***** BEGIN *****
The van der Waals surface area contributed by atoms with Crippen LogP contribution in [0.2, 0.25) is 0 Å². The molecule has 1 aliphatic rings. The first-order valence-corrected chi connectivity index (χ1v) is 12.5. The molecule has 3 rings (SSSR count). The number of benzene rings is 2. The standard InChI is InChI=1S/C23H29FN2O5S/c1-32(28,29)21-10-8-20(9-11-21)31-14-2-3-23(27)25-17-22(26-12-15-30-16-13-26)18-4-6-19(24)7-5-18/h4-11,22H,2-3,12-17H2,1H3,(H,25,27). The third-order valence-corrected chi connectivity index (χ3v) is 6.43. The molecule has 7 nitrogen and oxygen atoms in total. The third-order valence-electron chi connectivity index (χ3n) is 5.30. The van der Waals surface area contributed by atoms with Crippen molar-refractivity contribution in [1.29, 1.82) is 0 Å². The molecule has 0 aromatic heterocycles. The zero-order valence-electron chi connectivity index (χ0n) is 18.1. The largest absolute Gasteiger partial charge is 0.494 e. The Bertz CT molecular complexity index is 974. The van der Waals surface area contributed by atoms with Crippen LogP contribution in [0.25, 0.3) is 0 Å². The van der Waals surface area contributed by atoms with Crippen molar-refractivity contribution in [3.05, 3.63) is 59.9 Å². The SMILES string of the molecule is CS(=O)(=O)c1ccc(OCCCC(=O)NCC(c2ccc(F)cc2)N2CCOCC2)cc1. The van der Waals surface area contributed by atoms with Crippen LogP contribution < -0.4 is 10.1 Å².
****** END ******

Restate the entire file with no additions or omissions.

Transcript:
The van der Waals surface area contributed by atoms with Crippen LogP contribution in [0.2, 0.25) is 0 Å². The molecule has 1 aliphatic rings. The first-order valence-corrected chi connectivity index (χ1v) is 12.5. The molecule has 3 rings (SSSR count). The number of benzene rings is 2. The standard InChI is InChI=1S/C23H29FN2O5S/c1-32(28,29)21-10-8-20(9-11-21)31-14-2-3-23(27)25-17-22(26-12-15-30-16-13-26)18-4-6-19(24)7-5-18/h4-11,22H,2-3,12-17H2,1H3,(H,25,27). The third-order valence-corrected chi connectivity index (χ3v) is 6.43. The molecule has 7 nitrogen and oxygen atoms in total. The third-order valence-electron chi connectivity index (χ3n) is 5.30. The van der Waals surface area contributed by atoms with Crippen molar-refractivity contribution in [1.29, 1.82) is 0 Å². The molecule has 0 aromatic heterocycles. The zero-order valence-electron chi connectivity index (χ0n) is 18.1. The largest absolute Gasteiger partial charge is 0.494 e. The Bertz CT molecular complexity index is 974. The van der Waals surface area contributed by atoms with Crippen LogP contribution in [0.25, 0.3) is 0 Å². The van der Waals surface area contributed by atoms with Crippen molar-refractivity contribution in [3.05, 3.63) is 59.9 Å². The SMILES string of the molecule is CS(=O)(=O)c1ccc(OCCCC(=O)NCC(c2ccc(F)cc2)N2CCOCC2)cc1. The van der Waals surface area contributed by atoms with Crippen LogP contribution < -0.4 is 10.1 Å².